Finance Globe

U.S. financial and economic topics from several finance writers.
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Avoid These Bad Financial Habits

Here's a look at some financial bad habits that can eat into your chance of ever getting ahead.

Refund Anticipation Loan (RAL)
These types of loans are sometimes offered by tax preparation companies when you expect to receive a tax refund. Here's how it works: You overpay your income tax all year long and find that you are due a refund of your overpayment when you file your return. But instead of waiting for the IRS to process your return and send your refund, you can take out a RAL the day you file.

The cost is high; there is likely to be a RAL fee of $75 and an administrative filing fee of $75, in addition to your tax preparation fee of about $100. For the typical refund of about $2000 and only receiving your money about a week earlier, that extra $150 amounts to an annual interest rate of nearly 400%.

The refund anticipation loan preys on impatient taxpayers who want their money NOW. But if you e-file your tax return and opt for direct deposit, you would normally receive your refund in about seven to ten days. You've already let the IRS keep your money all year long if you're due a refund - waiting one more week won't hurt and it will save you a lot of money.

Pawn Shops
These shops give you a loan for collateral. Not only do you have to pay back the amount of the loan plus interest, there may be insurance and storage fees tacked on. If you don't pay back the loan plus interest and fees within the time allowed - usually a couple of months - you lose the right to reclaim your item and the shop owner has the right to sell it at whatever price the market will bear.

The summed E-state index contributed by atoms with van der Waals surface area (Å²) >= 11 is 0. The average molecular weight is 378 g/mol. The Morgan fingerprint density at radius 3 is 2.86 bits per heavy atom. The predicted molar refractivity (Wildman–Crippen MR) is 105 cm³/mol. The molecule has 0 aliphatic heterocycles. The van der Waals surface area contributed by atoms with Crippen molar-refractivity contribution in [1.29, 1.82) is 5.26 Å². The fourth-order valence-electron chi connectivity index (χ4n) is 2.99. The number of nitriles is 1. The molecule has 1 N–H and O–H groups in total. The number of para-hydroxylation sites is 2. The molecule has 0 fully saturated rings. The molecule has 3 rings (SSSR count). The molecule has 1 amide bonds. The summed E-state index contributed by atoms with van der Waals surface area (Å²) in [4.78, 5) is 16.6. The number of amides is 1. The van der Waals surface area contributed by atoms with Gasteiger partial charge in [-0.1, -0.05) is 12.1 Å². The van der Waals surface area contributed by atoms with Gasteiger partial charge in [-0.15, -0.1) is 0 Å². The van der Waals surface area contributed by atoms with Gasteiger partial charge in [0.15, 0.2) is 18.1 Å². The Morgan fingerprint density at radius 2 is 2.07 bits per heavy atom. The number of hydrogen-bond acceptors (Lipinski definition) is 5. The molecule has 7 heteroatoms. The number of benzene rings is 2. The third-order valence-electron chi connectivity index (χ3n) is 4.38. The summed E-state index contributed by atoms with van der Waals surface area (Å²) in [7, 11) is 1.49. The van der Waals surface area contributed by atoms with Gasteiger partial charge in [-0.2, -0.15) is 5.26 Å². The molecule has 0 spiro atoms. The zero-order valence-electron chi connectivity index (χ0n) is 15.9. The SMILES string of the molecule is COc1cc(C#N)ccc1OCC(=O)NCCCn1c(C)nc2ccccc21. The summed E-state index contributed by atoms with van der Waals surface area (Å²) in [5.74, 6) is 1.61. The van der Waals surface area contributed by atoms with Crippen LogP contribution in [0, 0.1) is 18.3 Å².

Say you pawn a $200 ring for $100. After one month, you must repay the loan, with 5% interest and a 20% storage fee. That’s an Annual Percentage Rate (APR) of 300%! Three things can happen after one month:
  • Best result - You pay the $125 in full and gets the ring back.
  • Not-so-good result - You pay the monthly storage fee ($20) and keep the ring at the shop. The shop may charge interest in two ways: 5% on the amount that was due ($125), increasing the repayment amount to $131.25, or charge 5% interest on the amount borrowed ($100) and add the new interest payment to the payment that was due, increasing the repayment amount to $130.
  • Worst result - You don't repay the loan and the shop keeps or sells the ring.
The shop makes money no matter what - either you pay a substantial interest charge to get your item back, or they are able to sell the item that once was yours to someone else for much more than they "bought" it for.

The loan itself is an expensive way to get cash, but you really lose if you don't reclaim your property. Pawn shops will only loan a small portion of the resale value of the item to ensure that they make a profit by selling it if you don't reclaim your property. If you're willing to pawn something that you really don't plan to reclaim, consider selling it outright somewhere else so you can at least get a fair price for it.

Rent to Own
These stores typically sell furniture, electronics, and appliances and prey on consumers with limited means and limited credit histories. But the reason consumers who are a poor credit risk can get "financing" through these stores is because: 1) the store can repossess the items if a payment is missed, and 2) because the consumer will pay over twice what the item is worth over the course of renting-to-own the item.

Though it may seem affordable to furnish an entire room for "only" $10 a week, after 72 weeks it will have cost $720 to own $300 worth of stuff. As a matter of fact, stores with rent-to-own financing services must list the rent-to-own total price and the total purchase price.

A better way is to set up your home is to do it the old-fashioned way - spend within your means. Graciously accept hand-me-downs, and hit garage sales, thrift stores, flea markets, and the classified ads to equip your home with your basic necessities for as cheaply as possible. Then save your money and gradually replace outdated, worn items with the nicer stuff you want as you can afford to. Over time your home will become the beautiful, comfortable nest you want it to be, but you won't break the budget making it that way.

Cash Advances